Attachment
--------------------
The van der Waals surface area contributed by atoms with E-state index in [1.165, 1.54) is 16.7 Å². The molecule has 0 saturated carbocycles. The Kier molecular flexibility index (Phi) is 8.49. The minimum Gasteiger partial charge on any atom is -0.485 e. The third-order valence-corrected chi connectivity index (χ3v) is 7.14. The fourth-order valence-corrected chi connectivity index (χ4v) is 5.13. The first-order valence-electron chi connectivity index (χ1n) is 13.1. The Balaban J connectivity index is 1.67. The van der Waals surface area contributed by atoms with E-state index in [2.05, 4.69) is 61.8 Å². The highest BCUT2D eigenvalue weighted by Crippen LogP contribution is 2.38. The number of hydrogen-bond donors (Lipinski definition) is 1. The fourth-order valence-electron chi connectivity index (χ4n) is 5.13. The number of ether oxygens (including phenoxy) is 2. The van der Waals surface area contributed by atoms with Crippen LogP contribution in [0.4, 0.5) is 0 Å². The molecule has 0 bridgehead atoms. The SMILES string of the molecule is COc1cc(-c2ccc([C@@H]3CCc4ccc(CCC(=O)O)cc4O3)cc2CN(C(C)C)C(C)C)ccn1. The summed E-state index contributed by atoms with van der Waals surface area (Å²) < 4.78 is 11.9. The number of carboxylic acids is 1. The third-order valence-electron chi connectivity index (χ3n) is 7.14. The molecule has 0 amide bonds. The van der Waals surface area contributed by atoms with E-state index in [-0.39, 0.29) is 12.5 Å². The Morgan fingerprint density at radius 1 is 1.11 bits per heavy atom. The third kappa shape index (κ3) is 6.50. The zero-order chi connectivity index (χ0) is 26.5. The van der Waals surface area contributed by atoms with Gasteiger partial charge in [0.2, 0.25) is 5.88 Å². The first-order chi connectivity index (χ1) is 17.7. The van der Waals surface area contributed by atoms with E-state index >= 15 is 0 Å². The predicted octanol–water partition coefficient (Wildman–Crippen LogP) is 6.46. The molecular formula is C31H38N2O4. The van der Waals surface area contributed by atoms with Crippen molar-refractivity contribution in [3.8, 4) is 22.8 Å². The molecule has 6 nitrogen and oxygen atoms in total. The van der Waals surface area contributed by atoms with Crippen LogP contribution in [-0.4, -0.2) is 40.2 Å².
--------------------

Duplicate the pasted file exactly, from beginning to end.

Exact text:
The van der Waals surface area contributed by atoms with E-state index in [1.165, 1.54) is 16.7 Å². The molecule has 0 saturated carbocycles. The Kier molecular flexibility index (Phi) is 8.49. The minimum Gasteiger partial charge on any atom is -0.485 e. The third-order valence-corrected chi connectivity index (χ3v) is 7.14. The fourth-order valence-corrected chi connectivity index (χ4v) is 5.13. The first-order valence-electron chi connectivity index (χ1n) is 13.1. The Balaban J connectivity index is 1.67. The van der Waals surface area contributed by atoms with E-state index in [2.05, 4.69) is 61.8 Å². The highest BCUT2D eigenvalue weighted by Crippen LogP contribution is 2.38. The number of hydrogen-bond donors (Lipinski definition) is 1. The fourth-order valence-electron chi connectivity index (χ4n) is 5.13. The number of ether oxygens (including phenoxy) is 2. The van der Waals surface area contributed by atoms with Crippen LogP contribution in [0.4, 0.5) is 0 Å². The molecule has 0 bridgehead atoms. The SMILES string of the molecule is COc1cc(-c2ccc([C@@H]3CCc4ccc(CCC(=O)O)cc4O3)cc2CN(C(C)C)C(C)C)ccn1. The summed E-state index contributed by atoms with van der Waals surface area (Å²) < 4.78 is 11.9. The number of carboxylic acids is 1. The third-order valence-electron chi connectivity index (χ3n) is 7.14. The molecule has 0 amide bonds. The van der Waals surface area contributed by atoms with E-state index in [-0.39, 0.29) is 12.5 Å². The Morgan fingerprint density at radius 1 is 1.11 bits per heavy atom. The third kappa shape index (κ3) is 6.50. The zero-order chi connectivity index (χ0) is 26.5. The van der Waals surface area contributed by atoms with Gasteiger partial charge in [0.2, 0.25) is 5.88 Å². The first-order chi connectivity index (χ1) is 17.7. The van der Waals surface area contributed by atoms with E-state index >= 15 is 0 Å². The predicted octanol–water partition coefficient (Wildman–Crippen LogP) is 6.46. The molecular formula is C31H38N2O4. The van der Waals surface area contributed by atoms with Crippen molar-refractivity contribution in [3.8, 4) is 22.8 Å². The molecule has 6 nitrogen and oxygen atoms in total. The van der Waals surface area contributed by atoms with Crippen LogP contribution in [-0.4, -0.2) is 40.2 Å².